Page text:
Northern Ireland

'Gay cake' row: MLA in equality law 'conscience clause'

The cake was ordered for a civic event in Bangor Castle Town Hall, County Down, to mark International Day Against Homophobia and Transphobia Image copyright Alliance
Image caption The cake was ordered for an International Day Against Homophobia and Transphobia event in May, and another bakery accepted the order after Ashers declined

A DUP MLA has said he is planning to bring forward a private member's bill at Stormont to introduce a "conscience clause" into aspects of equality law.

It follows the Equality Commission's civil case against Ashers Baking Company after it refused to bake a cake with a pro-gay marriage slogan.

Paul Givan said he would launch a consultation on his bill, which he hoped would avoid similar legal cases.

"This clause will enhance equality legislation," he said.

"Equality is about ensuring that everybody in society is allowed to live out their lives.

"We now are heading towards a community where it's not just about live and let live - people are now saying, 'you need to affirm my particular lifestyle and if that goes against your conscience, you have to do that'.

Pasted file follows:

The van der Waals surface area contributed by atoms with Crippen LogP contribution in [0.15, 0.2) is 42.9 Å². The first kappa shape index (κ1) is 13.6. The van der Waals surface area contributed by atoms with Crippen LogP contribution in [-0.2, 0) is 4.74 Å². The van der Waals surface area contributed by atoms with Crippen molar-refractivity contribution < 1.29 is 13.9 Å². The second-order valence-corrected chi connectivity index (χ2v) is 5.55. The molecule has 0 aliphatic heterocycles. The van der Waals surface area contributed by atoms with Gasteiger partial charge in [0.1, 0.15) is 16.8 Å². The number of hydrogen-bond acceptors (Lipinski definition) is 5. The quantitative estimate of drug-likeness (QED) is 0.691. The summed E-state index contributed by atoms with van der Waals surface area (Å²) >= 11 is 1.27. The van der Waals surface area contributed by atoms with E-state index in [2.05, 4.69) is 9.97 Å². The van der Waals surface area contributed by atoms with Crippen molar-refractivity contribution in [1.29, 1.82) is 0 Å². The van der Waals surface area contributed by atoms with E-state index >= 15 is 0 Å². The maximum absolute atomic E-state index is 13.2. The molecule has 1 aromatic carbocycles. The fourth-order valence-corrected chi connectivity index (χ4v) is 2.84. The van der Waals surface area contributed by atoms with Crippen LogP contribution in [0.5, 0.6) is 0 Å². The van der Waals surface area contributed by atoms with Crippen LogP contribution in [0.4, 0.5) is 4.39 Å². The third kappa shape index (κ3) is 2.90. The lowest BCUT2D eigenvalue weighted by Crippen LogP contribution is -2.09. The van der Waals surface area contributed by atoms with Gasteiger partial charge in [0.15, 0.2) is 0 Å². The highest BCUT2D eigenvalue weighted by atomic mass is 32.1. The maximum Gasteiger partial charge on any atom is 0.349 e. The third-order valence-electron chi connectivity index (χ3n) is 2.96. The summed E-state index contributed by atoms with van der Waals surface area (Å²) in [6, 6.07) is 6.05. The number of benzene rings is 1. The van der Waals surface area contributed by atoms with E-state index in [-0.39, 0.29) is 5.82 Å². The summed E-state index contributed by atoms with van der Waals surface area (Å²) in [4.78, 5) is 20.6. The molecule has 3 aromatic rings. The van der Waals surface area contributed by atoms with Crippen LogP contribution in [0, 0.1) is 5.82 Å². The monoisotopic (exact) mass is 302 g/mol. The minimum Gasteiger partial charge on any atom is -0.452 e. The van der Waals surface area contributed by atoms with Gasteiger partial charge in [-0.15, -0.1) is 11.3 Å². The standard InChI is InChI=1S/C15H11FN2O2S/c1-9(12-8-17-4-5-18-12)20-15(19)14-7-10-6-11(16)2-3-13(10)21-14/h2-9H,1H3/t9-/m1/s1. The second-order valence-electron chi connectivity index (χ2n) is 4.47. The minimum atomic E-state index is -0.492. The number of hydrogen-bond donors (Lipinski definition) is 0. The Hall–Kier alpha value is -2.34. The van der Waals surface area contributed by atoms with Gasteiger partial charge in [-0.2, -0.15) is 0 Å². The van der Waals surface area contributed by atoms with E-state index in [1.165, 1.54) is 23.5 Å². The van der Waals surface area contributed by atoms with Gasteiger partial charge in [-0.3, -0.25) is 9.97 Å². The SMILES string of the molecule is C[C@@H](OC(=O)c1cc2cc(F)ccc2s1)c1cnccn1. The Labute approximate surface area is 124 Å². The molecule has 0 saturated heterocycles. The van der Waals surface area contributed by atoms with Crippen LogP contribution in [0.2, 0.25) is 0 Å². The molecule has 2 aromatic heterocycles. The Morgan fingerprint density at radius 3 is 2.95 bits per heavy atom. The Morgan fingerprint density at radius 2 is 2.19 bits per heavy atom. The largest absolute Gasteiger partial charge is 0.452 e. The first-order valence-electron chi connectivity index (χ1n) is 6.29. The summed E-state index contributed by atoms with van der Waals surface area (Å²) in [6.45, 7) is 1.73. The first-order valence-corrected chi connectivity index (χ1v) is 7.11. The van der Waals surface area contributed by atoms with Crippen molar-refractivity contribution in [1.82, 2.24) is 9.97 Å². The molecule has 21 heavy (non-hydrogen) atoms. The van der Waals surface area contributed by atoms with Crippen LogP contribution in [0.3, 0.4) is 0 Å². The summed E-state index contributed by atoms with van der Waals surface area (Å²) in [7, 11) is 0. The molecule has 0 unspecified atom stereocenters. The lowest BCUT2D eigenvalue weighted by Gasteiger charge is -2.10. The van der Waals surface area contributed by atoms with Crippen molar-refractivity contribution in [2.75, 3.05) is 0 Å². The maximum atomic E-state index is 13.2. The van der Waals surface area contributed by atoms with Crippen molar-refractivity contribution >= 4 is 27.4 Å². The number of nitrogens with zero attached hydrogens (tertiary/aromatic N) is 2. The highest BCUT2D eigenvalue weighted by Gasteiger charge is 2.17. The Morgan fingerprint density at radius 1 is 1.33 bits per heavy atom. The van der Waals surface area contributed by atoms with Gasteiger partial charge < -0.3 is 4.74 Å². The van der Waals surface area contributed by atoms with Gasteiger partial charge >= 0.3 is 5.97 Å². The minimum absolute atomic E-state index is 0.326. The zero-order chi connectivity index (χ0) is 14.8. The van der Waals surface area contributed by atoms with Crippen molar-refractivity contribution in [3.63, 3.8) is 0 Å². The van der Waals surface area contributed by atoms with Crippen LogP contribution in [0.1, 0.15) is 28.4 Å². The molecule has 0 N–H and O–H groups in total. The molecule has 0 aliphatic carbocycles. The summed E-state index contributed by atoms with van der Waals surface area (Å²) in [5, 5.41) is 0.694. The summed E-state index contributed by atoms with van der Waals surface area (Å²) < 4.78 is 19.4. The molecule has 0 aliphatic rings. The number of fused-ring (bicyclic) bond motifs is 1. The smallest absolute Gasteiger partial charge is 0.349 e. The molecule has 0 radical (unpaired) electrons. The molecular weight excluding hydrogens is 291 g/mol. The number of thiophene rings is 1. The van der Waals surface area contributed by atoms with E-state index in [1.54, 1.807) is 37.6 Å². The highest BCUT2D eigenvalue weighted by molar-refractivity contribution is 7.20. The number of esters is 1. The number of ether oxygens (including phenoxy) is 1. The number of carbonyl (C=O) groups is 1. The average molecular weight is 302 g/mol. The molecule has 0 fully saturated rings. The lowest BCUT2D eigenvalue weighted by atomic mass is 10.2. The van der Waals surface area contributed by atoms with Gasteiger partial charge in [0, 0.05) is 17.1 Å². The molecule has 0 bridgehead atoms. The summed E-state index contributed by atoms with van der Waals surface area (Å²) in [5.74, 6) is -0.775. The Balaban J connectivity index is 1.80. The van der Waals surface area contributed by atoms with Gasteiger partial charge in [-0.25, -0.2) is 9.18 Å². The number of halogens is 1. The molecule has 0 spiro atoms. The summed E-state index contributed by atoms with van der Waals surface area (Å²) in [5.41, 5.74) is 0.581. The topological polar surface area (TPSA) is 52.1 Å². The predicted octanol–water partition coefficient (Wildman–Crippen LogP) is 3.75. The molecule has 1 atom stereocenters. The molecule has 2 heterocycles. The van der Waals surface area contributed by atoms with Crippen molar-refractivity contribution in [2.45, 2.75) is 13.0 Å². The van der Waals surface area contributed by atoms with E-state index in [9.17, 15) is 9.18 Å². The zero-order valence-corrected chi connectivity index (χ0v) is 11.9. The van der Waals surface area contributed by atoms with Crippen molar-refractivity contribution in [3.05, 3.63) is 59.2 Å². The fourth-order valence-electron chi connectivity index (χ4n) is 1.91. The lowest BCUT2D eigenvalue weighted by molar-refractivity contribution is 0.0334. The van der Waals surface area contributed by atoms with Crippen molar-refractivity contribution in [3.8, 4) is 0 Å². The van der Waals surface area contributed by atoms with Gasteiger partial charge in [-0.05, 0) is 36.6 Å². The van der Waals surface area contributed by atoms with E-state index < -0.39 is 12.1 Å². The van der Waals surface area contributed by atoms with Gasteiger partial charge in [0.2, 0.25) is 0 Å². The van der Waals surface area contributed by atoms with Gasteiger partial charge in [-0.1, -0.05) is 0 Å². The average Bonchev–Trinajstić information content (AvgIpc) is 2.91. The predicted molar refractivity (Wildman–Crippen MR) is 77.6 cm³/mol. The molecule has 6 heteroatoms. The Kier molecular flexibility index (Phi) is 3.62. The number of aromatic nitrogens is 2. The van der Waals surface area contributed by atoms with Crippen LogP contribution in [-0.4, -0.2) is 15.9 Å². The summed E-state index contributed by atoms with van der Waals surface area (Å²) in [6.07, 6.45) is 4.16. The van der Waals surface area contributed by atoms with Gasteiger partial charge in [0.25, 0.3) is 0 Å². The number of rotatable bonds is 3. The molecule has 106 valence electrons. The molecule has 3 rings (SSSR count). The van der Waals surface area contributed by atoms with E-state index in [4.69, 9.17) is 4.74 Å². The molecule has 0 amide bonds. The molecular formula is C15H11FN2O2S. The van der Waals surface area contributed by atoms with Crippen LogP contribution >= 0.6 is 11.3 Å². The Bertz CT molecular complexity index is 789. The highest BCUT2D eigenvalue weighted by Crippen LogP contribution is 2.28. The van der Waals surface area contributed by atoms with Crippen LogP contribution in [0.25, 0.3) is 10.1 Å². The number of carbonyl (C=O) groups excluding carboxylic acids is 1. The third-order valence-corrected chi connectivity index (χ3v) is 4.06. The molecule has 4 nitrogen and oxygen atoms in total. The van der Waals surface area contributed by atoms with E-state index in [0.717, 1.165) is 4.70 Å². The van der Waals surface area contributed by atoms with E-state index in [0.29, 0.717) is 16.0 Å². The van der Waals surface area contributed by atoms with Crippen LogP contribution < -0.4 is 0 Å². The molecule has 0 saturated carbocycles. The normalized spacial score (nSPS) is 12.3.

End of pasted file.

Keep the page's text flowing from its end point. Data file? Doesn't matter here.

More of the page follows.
"That's not equality; that's intolerance."

'Christian beliefs'

Last week, Equality Commissioner Michael Wardlow told a Stormont committee hearing: "In this particular case if we didn't think a discriminatory act had taken place, we would not be taking it forward."

He added: "We have a situation where there is equality legislation, and we have supported an individual who believes that under that equality legislation, he has been discriminated against."

The row first emerged in July, when the Christian-owned baking company revealed it was facing possible legal action over its decision to decline the customer's request.

The cake had been ordered in Belfast by a gay activist two months earlier, for a civic event in Bangor, County Down, marking International Day Against Homophobia and Transphobia.

Ashers Baking Company said it had declined the request because it was "at odds" with its Christian beliefs.

In a letter sent to the bakery earlier this month, the Equality Commission said that unless the firm acknowledged there had been a breach in the equality laws and offered recompense, it would start legal proceedings.

It said the bakery's solicitors had replied that "their view remains unchanged" and their clients had not acted unlawfully.

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